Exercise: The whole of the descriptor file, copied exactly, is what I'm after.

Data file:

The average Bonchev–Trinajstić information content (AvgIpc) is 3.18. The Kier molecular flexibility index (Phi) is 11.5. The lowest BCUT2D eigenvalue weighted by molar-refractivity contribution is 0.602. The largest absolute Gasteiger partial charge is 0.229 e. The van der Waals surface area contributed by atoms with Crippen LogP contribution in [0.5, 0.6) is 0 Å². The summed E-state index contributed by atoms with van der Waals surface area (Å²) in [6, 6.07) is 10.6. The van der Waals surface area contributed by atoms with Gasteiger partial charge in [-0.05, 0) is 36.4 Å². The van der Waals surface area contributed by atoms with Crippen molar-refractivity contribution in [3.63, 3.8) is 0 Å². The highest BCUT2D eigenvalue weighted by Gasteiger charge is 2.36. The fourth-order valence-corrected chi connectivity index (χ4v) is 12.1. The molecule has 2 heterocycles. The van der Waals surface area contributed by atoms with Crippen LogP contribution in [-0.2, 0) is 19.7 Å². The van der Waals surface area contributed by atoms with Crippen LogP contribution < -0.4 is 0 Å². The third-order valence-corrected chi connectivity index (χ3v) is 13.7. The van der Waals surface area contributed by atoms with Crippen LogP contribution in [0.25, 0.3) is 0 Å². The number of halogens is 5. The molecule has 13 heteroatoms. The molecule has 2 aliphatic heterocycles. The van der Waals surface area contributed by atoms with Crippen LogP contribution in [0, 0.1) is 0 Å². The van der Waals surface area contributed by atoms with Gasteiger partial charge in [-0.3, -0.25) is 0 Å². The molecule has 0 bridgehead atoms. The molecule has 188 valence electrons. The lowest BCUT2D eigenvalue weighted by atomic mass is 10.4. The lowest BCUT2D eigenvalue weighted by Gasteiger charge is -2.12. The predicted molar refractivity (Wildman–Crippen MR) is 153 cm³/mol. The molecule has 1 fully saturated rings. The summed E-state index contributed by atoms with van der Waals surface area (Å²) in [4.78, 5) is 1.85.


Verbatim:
The average Bonchev–Trinajstić information content (AvgIpc) is 3.18. The Kier molecular flexibility index (Phi) is 11.5. The lowest BCUT2D eigenvalue weighted by molar-refractivity contribution is 0.602. The largest absolute Gasteiger partial charge is 0.229 e. The van der Waals surface area contributed by atoms with Crippen LogP contribution in [0.5, 0.6) is 0 Å². The summed E-state index contributed by atoms with van der Waals surface area (Å²) in [6, 6.07) is 10.6. The van der Waals surface area contributed by atoms with Gasteiger partial charge in [-0.05, 0) is 36.4 Å². The van der Waals surface area contributed by atoms with Crippen molar-refractivity contribution in [3.63, 3.8) is 0 Å². The highest BCUT2D eigenvalue weighted by Gasteiger charge is 2.36. The fourth-order valence-corrected chi connectivity index (χ4v) is 12.1. The molecule has 2 heterocycles. The van der Waals surface area contributed by atoms with Crippen LogP contribution in [-0.2, 0) is 19.7 Å². The van der Waals surface area contributed by atoms with Crippen LogP contribution < -0.4 is 0 Å². The third-order valence-corrected chi connectivity index (χ3v) is 13.7. The van der Waals surface area contributed by atoms with Crippen LogP contribution in [0.25, 0.3) is 0 Å². The number of halogens is 5. The molecule has 13 heteroatoms. The molecule has 2 aliphatic heterocycles. The van der Waals surface area contributed by atoms with Crippen LogP contribution in [0, 0.1) is 0 Å². The van der Waals surface area contributed by atoms with Gasteiger partial charge in [-0.3, -0.25) is 0 Å². The molecule has 0 bridgehead atoms. The molecule has 188 valence electrons. The lowest BCUT2D eigenvalue weighted by atomic mass is 10.4. The lowest BCUT2D eigenvalue weighted by Gasteiger charge is -2.12. The predicted molar refractivity (Wildman–Crippen MR) is 153 cm³/mol. The molecule has 1 fully saturated rings. The summed E-state index contributed by atoms with van der Waals surface area (Å²) in [4.78, 5) is 1.85.